Week 18 ended on May 3, England still had an ‘extremely high’ amount of deaths, while in Scotland they were ‘very high’, in Wales they were ‘high’ and Northern Ireland had ‘low excess’ deaths
Week 17 ended on April 27. England’s excess deaths were ‘extremely high’, Wales and Scotland recorded ‘very high’ additional fatalities and Northern Ireland’s were ‘moderate’. Belgium’s excess deaths were also ‘very high’, while in Spain and Italy they were ‘moderate’
Week 16 ended on April 20. Spain was still in the thick of its crisis, as was the UK and Belgium, meanwhile the outbreaks in France and Italy were starting to ease slightly
During the week of April 6 and 12 in 2020, the UK, Spain, Germany, France and Italy all suffered extremely high excess deaths
Week 14 started on March 30 as much of Europe was hurtling towards the peak of its outbreaks. Spain, France, England, Italy, Belgium and the Netherlands all suffered ‘extremely high’ deaths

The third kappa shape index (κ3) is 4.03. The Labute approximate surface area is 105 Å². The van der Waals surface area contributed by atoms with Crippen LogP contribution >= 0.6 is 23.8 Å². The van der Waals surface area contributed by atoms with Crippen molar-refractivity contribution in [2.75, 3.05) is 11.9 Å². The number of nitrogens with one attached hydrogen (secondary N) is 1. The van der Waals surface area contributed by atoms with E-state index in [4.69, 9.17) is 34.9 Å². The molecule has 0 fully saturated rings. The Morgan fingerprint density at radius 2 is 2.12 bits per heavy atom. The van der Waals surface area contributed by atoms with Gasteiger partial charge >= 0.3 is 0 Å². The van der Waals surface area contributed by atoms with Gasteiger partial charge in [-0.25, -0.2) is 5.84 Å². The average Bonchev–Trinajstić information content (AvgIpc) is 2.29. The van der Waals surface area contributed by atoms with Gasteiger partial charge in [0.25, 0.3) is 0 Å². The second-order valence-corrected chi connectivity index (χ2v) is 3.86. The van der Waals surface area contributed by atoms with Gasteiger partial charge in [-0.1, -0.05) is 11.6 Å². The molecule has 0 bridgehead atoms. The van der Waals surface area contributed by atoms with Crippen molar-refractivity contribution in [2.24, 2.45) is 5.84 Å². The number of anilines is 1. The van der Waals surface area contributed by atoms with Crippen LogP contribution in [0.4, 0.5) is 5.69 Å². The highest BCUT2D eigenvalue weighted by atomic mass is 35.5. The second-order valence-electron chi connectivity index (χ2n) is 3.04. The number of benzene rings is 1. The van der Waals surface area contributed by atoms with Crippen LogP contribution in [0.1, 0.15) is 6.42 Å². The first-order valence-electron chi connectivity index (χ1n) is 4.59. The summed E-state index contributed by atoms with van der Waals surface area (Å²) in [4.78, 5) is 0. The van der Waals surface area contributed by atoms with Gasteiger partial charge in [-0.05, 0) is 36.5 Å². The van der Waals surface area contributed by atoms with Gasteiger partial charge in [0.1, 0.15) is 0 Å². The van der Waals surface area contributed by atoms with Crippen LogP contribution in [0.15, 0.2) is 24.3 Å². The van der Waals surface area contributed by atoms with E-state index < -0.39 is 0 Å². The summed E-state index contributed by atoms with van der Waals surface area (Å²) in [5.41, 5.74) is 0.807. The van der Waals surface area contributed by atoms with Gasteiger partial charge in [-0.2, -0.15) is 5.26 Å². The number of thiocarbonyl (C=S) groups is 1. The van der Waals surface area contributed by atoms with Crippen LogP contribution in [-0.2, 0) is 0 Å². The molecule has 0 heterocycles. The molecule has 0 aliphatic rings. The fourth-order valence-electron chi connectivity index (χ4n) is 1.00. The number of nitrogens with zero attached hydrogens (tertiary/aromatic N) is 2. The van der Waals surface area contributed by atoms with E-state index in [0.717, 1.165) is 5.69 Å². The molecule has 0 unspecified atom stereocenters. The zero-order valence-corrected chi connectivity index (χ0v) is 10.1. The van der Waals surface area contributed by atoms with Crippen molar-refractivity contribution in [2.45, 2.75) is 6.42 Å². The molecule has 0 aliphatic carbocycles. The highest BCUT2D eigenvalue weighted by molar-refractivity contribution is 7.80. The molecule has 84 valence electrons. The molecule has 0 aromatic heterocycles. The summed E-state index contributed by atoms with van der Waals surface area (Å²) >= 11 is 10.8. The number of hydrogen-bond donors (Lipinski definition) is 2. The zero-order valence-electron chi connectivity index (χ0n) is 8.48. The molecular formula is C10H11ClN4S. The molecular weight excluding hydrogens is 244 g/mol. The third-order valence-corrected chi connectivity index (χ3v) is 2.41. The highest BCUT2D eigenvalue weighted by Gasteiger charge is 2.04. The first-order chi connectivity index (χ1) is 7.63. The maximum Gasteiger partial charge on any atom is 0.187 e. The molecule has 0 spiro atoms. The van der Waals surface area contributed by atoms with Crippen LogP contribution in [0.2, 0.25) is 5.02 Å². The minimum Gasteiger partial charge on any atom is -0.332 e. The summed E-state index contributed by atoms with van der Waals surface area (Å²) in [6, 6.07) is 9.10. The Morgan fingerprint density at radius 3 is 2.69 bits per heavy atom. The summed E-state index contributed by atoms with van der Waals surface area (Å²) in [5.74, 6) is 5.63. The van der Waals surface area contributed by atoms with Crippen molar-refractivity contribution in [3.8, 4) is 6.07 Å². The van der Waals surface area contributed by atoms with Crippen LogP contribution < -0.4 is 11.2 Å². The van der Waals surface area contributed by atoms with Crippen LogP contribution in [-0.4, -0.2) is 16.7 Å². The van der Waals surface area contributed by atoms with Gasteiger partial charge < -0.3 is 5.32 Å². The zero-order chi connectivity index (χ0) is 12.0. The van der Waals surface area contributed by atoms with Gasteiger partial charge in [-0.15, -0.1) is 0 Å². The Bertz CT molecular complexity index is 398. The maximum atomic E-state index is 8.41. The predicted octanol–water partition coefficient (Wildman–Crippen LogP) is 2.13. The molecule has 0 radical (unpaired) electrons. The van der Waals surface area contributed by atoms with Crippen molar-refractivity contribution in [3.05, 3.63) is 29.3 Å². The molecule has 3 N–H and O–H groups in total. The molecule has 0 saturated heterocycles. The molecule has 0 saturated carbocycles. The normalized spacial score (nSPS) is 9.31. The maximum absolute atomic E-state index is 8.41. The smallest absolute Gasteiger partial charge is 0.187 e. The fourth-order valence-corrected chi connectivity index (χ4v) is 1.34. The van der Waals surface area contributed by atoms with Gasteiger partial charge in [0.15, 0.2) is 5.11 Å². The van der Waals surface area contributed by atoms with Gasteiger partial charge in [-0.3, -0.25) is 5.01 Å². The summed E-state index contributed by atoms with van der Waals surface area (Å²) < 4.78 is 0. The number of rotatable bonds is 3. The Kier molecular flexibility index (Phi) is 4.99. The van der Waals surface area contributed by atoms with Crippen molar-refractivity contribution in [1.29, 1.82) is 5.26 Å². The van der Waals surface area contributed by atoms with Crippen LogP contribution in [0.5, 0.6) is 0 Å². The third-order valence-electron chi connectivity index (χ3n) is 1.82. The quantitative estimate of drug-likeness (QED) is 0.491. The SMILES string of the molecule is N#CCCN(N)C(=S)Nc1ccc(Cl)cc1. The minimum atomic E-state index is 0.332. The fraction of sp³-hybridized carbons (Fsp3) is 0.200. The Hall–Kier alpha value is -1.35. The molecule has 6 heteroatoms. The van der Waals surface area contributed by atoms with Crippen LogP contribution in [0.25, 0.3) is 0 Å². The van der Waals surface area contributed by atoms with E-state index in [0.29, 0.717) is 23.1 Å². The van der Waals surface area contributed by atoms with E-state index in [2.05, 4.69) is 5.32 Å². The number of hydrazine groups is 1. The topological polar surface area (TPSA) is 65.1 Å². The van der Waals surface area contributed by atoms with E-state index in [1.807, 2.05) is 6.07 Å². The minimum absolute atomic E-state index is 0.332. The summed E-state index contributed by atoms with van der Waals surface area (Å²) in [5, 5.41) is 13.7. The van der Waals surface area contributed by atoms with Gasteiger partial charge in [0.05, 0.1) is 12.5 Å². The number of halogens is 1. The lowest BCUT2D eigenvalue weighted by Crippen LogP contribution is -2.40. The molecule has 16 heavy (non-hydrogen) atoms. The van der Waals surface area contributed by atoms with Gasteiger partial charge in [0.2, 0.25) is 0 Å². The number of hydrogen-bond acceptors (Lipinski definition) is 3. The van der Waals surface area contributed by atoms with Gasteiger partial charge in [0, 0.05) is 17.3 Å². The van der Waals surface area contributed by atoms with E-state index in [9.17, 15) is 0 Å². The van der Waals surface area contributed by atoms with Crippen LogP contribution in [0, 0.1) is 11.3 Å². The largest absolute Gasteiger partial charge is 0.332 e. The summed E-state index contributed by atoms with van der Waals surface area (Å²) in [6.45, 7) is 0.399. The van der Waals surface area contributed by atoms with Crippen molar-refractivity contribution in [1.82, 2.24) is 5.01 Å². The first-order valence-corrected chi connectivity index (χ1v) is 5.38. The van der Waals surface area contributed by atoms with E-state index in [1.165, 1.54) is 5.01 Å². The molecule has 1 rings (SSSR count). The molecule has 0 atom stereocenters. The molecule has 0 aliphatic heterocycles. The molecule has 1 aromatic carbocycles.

Week 13 started on March 23. EUMomo statistics showed the UK, Spain and Italy all had ‘extremely high’ amounts of excess deaths
Week 12 started on March 16. Data showed both Italy and and Spain both recorded ‘very high’ amount of excess deaths in that week, while crises were beginning in France, the UK, Belgium and the Netherlands
Week 11 started on March 9. Italy recorded a moderate amount of excess deaths, showing how it was the first to be hit heavily by coronavirus
WHAT ARE EXCESS DEATHS?